The beautiful Kari Barney, Collier (2) and Miri (9 months). Kari has also lost four pregnancies to miscarriage.
Kari's first pregnancy came just three months after she and her husband had married and she did not feel like she was ready. She wasn't keen on the idea at all in the beginning but began to get excited only to lose her baby to miscarriage at 13 weeks. Her loss really solidified for her that she wanted to be a mother. Kari conceived three more times and lost each pregnancy to miscarriage in her late first or early second trimester. When she lost her fourth baby, she needed a D&C at the military hospital and when she asked if they had found anything wrong she was told that no, there was just a male fetus. When she asked what she could do to prevent this from happening again, she was given a prescription for birth control.
Kari's husband left the military and she was able to go to a private doctor to discuss her fertility. With a simple blood test she was able to learn that she had a blood clotting disorder that had been causing her to miscarry. She also learned that she was actually 5 weeks pregnant and her doctor was able to put her on medication to help maintain a healthy pregnancy. Kari had a physically healthy pregnancy but was incredibly anxious throughout. She was looking forward to her birth and wanted very much to give birth vaginally with as little intervention as possible but went in to her 39 week appointment and learned that Collier was breech and very high. Her doctor told her that she was going to have a cesarean the following day at 4pm. That morning she went into labor on her own and things happened very quickly. When she got to the hospital, however, and they examined her, his cord began to prolapse and she was immediately rushed for an emergency cesarean.
Kari had been given a spinal block but she felt couldn't breathe so they gave her something to "calm her down" that knocked her out entirely. She felt lucky that she had delivered at a "baby friendly" hospital so her husband was able to stay with the baby and when she woke up the nurses had already latched him to start breastfeeding. When Collier was two weeks old he turned blue and passed out do to oral motor weekness and reflux. They saw a speech therapist who recommended bottles and pacifiers to help strengthen his muscles but after 5 months of having to pump and measure she was done and they decided to stop breastfeeding. From there Collier's health has been great but Kari experienced postpartum depression following her sons birth though she never sought treatment for it. She says she started to come out of the fog at 7 or 8 months and began to feel like herself again.
When Collier was 14 months old, Kari and her husband decided to have another child. They got pregnant right away and she suddenly realized she was terrified. She went on to have a difficult pregnancy as she was very sick and couldn't keep anything down for months. She lost a lot of weight and kept getting colds and strep throat on top of it all. She had a lot less anxiety about the pregnancy, however, because she knew that whatever happened, she had her son there. Kari stuck with the same doctor who told her that she would need to deliver via cesarean because she'd already had one. She didn't want to have another cesarean birth but also didn't want to have to find a different doctor.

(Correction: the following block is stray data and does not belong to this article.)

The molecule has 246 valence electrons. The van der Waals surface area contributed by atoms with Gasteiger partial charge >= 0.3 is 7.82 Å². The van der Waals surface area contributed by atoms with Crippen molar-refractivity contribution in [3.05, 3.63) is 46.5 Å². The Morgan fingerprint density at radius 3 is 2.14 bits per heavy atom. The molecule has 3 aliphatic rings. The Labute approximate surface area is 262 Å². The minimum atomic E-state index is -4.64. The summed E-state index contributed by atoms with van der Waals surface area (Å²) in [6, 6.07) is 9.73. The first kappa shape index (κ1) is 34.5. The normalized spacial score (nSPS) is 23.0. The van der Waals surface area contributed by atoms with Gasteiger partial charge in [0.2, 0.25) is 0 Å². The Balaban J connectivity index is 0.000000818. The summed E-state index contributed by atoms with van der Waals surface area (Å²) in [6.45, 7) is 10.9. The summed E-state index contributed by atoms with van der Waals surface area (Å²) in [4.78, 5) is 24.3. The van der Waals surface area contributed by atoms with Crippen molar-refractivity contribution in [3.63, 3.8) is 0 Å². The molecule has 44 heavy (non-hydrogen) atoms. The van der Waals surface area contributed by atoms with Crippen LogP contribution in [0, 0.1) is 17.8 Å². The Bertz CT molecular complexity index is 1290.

Kari went into her doctor at 38 weeks knowing she was already in the early stages of labor and he told her that her cesarean would be scheduled for that Friday. When she got home, her water broke, so she went back and went to the hospital. He agreed to give her a couple hours to labor and her nurses came in to sneakily help her practice pushing and prepare. She progressed from 3cms to 9cms in 90 minutes and the nurses were able to go get the doctor to convince him she was about ready to birth her baby and just moments later, Miri was born. She was able to have a successful VBAC without intervention and everything went beautifully.
Kari's immediate postpartum period this time was so much better; her healing so swift that she found herself getting up to clean her hospital room while her baby was sleeping. Breastfeeding is going very smoothly this time as well. When Miri was 2-3 months old Kari realized that while she wasn't sad, she wasn't feeling anything, she didn't care about anything anymore. She went to her doctor to try medication which helped immensely. She took anti-depressants for a few months before she was able to wean herself off and has been doing well ever since.
Kari hadn't considered that she could ever go through something such as miscarriage and birth trauma but found that when she shared her story others identified and were able to connect with her. It is because of this that she knows she needs to share her story whenever she has the opportunity.